This is part 5 in an ongoing series about art and power
I’ve been reading and writing a lot about power, looking at some of the big power theories out there. But many of our everyday theories of power are not buried in academic libraries, but right in front of us in gleaming spandex. I’m talking about superheroes. If superhero comics are all about power, what kind of power are they talking about? What are they teaching us? Read on, true believer!
Power as the Ability to Act
Since Superman’s first appearance in Action Comics, most superheroes have been defined by one or more powers: flight, invisibility, healing factor, vomiting, etc. In this sense, a power is an ability. This usage implies that we all have “powers,” though ours are decidedly less super. I, myself have the power to walk, to breathe, to protest, and to blog. In their typology of power, Lisa VeneKlasen and Valerie Miller would call this kind of power “Power To…the unique potential of every person to shape his or her life and world.” This use of the word power also assumes that power is something that an individual has and can use — though it can be taken away with some well-placed kryptonite.
Some community organizers, like Ernie Cortez Jr. of the IAF, speak about power in a similar way. Because they see building power in marginalized communities as positive, they separate the word power from negative ideas like oppression and domination. They often point out that power in Spanish — poder — simply means “to be able to.”
Power = Responsibility
Perhaps the most famous line in comic book history came from Spiderman: “With great power comes…great responsibility!” Superheroes are those who take up this mantle of responsibility to others, while supervillains do not.
This resonates with the ideas of Steven Lukes. Lukes says that one of the reasons we need to talk about power is because we need to figure out who we can hold responsible. He defines the “powerful” as those to whom we can attribute responsibility — either for acting, or for not acting. Just like Spiderman holds himself responsible for not stopping a thief, who later killed his uncle, we can hold powerful people like CEOs and politicians responsible for not protecting the environment (for example) even if they aren’t the ones doing the polluting. This is because they have the power (and thus the responsibility) to step in.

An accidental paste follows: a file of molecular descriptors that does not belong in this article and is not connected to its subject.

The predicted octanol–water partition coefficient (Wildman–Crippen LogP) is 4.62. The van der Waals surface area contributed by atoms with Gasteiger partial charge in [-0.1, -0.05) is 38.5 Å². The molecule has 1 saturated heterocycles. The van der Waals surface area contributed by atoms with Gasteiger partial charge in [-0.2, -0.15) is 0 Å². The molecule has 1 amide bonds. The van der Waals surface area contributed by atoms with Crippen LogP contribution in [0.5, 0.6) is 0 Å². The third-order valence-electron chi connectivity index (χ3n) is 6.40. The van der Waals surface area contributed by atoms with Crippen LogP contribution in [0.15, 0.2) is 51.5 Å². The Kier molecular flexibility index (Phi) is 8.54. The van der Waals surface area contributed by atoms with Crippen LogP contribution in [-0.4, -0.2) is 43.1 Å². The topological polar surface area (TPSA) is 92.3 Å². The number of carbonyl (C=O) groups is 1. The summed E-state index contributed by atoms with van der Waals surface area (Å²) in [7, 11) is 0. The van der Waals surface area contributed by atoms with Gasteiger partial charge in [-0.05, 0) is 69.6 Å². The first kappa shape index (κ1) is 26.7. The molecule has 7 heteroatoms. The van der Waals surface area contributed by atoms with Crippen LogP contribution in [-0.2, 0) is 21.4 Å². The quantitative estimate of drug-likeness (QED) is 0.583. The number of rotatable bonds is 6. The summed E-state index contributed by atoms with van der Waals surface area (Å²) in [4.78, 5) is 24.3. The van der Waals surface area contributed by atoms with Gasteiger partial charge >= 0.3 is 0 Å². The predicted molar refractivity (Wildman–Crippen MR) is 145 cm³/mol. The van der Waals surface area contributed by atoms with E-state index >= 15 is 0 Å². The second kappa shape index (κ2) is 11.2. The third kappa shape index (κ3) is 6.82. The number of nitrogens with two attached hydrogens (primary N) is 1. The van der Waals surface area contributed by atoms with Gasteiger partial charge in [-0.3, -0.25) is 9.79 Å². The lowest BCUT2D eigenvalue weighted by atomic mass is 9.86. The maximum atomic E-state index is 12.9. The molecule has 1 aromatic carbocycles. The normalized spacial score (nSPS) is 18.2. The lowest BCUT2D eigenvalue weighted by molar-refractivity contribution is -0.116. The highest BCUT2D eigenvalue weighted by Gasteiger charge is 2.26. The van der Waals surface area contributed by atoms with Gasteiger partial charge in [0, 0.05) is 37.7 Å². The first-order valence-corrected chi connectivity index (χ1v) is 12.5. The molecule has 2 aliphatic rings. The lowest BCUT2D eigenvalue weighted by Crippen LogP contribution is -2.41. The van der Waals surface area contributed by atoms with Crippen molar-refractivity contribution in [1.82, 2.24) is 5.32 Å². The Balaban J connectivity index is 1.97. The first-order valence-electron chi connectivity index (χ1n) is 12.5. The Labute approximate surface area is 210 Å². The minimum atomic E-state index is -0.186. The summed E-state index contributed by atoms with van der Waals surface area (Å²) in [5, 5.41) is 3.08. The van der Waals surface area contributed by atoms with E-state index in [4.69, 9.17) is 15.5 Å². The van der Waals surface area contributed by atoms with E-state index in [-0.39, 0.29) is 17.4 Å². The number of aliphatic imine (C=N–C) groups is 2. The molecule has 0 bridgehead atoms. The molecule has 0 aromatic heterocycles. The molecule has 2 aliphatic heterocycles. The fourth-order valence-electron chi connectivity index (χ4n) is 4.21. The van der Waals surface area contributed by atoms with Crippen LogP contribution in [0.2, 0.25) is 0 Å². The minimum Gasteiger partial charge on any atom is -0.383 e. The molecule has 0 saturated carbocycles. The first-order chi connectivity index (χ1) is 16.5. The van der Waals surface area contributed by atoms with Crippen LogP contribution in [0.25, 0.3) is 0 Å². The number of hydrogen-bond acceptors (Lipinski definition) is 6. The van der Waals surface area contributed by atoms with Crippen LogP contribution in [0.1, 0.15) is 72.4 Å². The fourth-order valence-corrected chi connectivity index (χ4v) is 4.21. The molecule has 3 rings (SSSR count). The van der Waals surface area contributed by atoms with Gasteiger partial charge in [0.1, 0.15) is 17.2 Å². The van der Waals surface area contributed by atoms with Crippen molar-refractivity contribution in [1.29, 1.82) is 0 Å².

In one of my personal favorite comic book stories of all time, the Dark Phoenix Saga, the author (mis)quotes Lord Acton: “Power corrupts, and absolute power corrupts absolutely.” We see this corruption in action as Phoenix, who has the power to consume stars, turns into Dark Phoenix and does just that. In a more recent twist on this theme, the comic series Irredeemable shows how a superman-like character, with a bit of an inferiority complex, transforms into an unstoppable villain.
Today the casualness with which we approach corruption in government shows that we pretty much take this idea as a given. The “balance of powers” in governments like the US is an attempts to avoid absolute power and thus absolute corruption (though this balance seems to be deteriorating).
Money is Power
The X-men got their powers from genetic mutation, Superman from our yellow sun, and the Fantastic Four from “cosmic rays.” But Batman was just really, really rich (and a little crazy). This was enough to land him a spot among the worlds most powerful superheroes in the Justice League.
In his classic, much reprinted book “Who Rules America,” G. William Domhoff has thoroughly documented the connection between economic wealth and power over the history of the US. He doesn’t quite say money is power, but shows that money is a resource for power, money can lead to power, and money is an indicator of where power lies — showing us just how unequal power distribution is. We now know people like Bruce Wayne as “the 1%.”
While many comics celebrate purely individual power, there is also a strain of collective power running through the superhero world. The X-men in particular continually learn that while each has a specific, individual power, its usually only by combining their powers that they can succeed. As the recent Avengers movie showed, even the most powerful must unite when the big threats come down. Combining our powers makes us more than the sum of our parts.
The power of collective action is sometimes called “power with.” Bernard Loomer writes about a similar concept of “relational power,” which is the power that comes from true collaboration, from not only being able to change others but being open to change yourself.
What Comics Don’t Teach Us About Power
While there are many types of power at work in superhero comics, it is perhaps more notable which types of power are absent. There is little to no talk of the power of systems and institutions, or the power of cultural forces like mass media. What if power is not something a person can “have” at all, but something that surrounds all of us, shaping not only what we can do but what we even think is possible? I’ll be exploring some of these ideas in upcoming posts in this ongoing series.